Product recall notices happen often, but that doesn’t mean it isn’t normal to feel anxious or concerned, especially when the product involves your child. Let’s go over some facts and frequently asked questions:
How do I check the label to know if my product was affected?
This recall does not affect all Abbott products. It only affects the specific powder products (liquid formulas are not impacted) that have the affected lot numbers.
The FDA is advising consumers not to use Similac, Alimentum or EleCare powdered formulas if:
- The first two digits of the code are 22 through 37, and
- The code on the container contains K8, SH, or Z2, and
- The expiration date is 4-1-2022 (APR 2022) or later.
You can use an online tool to check if your product was affected. Navigate to similacrecall.com, click “Check lot number” and input the lot number found on the bottom of the formula’s packaging. It is near the expiration date.
What should I do if my product is affected by the recall?
If you are using formula from the impacted lot referenced above, you should stop using. Thankfully, only a very small number of children have become sick after drinking this product. However, you should still monitor your child to see if any symptoms develop.
What are Cronobacter sakazakii and Salmonella newport and who can get sick?
Cronobacter sakazakii is found naturally in the environment and can live in dry foods, such as powdered infant formula. Cronobacter can cause diarrhea and urinary tract infections in people of all ages. Young infants aged 2 months or younger maybe more likely to develop sepsis or meningitis. The first symptom of Cronobacter infection is usually a fever, accompanied by poor feeding, crying, or low energy. Infants should be seen promptly if these signs should develop. Other infants more likely to get sick are those born prematurely and those who are immunocompromised.
Salmonella newport is a bacteria that, like other Salmonella species, can cause outbreaks of foodborne illness. Salmonella species can cause diarrhea in people of all ages. Infants under 3 months of age are more at risk of developing more serious infections including meningitis, bone and blood infections. As with Cronobacter, infants should be seen promptly if they develop fever, particularly if it is associated with low energy or increased lethargy.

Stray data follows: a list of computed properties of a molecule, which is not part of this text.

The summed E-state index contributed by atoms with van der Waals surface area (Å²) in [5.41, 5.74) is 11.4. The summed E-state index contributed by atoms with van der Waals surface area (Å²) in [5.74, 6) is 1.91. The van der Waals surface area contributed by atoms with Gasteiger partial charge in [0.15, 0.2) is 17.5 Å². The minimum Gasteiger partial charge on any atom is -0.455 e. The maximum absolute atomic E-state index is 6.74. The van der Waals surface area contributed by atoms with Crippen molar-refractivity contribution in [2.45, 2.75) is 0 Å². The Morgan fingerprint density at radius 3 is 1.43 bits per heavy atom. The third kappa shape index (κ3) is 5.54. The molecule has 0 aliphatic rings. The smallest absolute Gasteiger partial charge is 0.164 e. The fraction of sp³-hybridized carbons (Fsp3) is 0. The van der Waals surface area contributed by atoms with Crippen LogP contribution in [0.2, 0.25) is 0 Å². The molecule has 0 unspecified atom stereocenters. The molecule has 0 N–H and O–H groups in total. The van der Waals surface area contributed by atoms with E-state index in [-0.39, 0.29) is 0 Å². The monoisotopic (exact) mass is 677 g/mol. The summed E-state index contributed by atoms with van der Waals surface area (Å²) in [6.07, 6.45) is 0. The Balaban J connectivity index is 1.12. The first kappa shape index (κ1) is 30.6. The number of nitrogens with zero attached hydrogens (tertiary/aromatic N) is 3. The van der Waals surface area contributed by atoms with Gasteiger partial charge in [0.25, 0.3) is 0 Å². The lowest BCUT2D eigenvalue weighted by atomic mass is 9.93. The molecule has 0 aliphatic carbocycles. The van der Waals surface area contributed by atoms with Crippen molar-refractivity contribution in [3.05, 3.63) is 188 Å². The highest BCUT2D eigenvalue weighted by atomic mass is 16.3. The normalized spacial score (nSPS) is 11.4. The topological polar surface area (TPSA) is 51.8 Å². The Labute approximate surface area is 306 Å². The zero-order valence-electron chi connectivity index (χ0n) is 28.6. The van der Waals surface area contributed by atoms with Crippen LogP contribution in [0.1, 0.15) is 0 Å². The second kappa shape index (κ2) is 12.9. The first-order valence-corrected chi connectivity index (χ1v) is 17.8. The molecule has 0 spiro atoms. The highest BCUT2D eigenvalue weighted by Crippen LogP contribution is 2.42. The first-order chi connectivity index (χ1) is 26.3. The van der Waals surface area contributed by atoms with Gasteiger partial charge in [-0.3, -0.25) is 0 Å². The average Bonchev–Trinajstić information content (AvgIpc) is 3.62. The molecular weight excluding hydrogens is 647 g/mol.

What are the symptoms I should look for?
Symptoms of infections caused by bacteria from the product could include changes in appetite, changes in mood (irritated or overly sleepy compared to baseline), fevers, rash, diarrhea, vomiting, yellow skin and whites of the eyes, grunting breaths and abnormal movements.
What should I do if my child is exhibiting symptoms?
If your child has been fed with the impacted formula and is experiencing symptoms that are different from their baseline, please call your pediatrician.
- Cronobacter is of particular significance in infants aged 3 months or younger as these patients are more likely to develop sepsis or meningitis.
- Other infants more likely to get sick are those born prematurely and those who are immunocompromised.
- The first symptom of Cronobacter infection in infants include a fever, accompanied by poor feeding, crying, or low energy.
- Should these symptoms develop, the infant should be taken for prompt evaluation by a medical provider.
Take your child to the emergency room if they are having difficulty breathing or having abnormal movements.
When is my child no longer at risk of becoming ill after being exposed to the recalled formula?
Infections with these bacteria are very rare, even in children exposed to the recalled formula. The vast majority of exposed children will never become ill.
We don't know the exact duration of risk after exposure to Cronobacter, but based on our experience with similar types of food- and formula-borne infections, most infected children will likely develop symptoms between 2-14 days after their exposure. It is unlikely that a child would become ill more than 2 weeks after exposure to this bacteria.
What do I do if I need a new formula?
Remember, this recall is only for specific lots of powder formula. You may continue to use the same brand of formula as long as it is not part of the affected lot.
If you purchased your formula from a store and not because of a specific recommendation from your baby’s pediatrician, then you can purchase an alternative product. (You may even choose the same brand, as long as it’s a different “lot”).
If your child's pediatrician recommended this product specifically for your child, then please reach out to the pediatrician for more guidance.
If you received your product through a pharmacy or medical supplier, you will need a new prescription from your pediatrician.
How do I contact the company if I would like a replacement or refund or to let them know about my experience?
You can also call your state’s FDA complaint office to talk to someone about your experience.